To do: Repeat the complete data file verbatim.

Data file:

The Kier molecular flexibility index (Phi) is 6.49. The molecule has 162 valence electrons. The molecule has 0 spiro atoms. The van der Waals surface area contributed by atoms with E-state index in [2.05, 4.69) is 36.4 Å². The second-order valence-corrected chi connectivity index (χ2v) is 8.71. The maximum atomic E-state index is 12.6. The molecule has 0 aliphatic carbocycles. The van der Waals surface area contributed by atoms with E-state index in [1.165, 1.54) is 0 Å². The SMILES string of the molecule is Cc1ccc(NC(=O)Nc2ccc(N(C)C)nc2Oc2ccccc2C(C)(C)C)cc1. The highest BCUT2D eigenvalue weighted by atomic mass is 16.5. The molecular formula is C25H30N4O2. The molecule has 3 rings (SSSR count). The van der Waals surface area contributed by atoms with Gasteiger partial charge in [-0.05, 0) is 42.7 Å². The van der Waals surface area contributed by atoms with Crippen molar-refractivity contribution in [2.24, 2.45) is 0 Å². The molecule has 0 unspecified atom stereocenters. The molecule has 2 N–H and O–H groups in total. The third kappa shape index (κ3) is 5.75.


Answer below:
The Kier molecular flexibility index (Phi) is 6.49. The molecule has 162 valence electrons. The molecule has 0 spiro atoms. The van der Waals surface area contributed by atoms with E-state index in [2.05, 4.69) is 36.4 Å². The second-order valence-corrected chi connectivity index (χ2v) is 8.71. The maximum atomic E-state index is 12.6. The molecule has 0 aliphatic carbocycles. The van der Waals surface area contributed by atoms with E-state index in [1.165, 1.54) is 0 Å². The SMILES string of the molecule is Cc1ccc(NC(=O)Nc2ccc(N(C)C)nc2Oc2ccccc2C(C)(C)C)cc1. The highest BCUT2D eigenvalue weighted by atomic mass is 16.5. The molecular formula is C25H30N4O2. The molecule has 3 rings (SSSR count). The van der Waals surface area contributed by atoms with Gasteiger partial charge in [-0.05, 0) is 42.7 Å². The van der Waals surface area contributed by atoms with Crippen molar-refractivity contribution in [2.24, 2.45) is 0 Å². The molecule has 0 unspecified atom stereocenters. The molecule has 2 N–H and O–H groups in total. The third kappa shape index (κ3) is 5.75.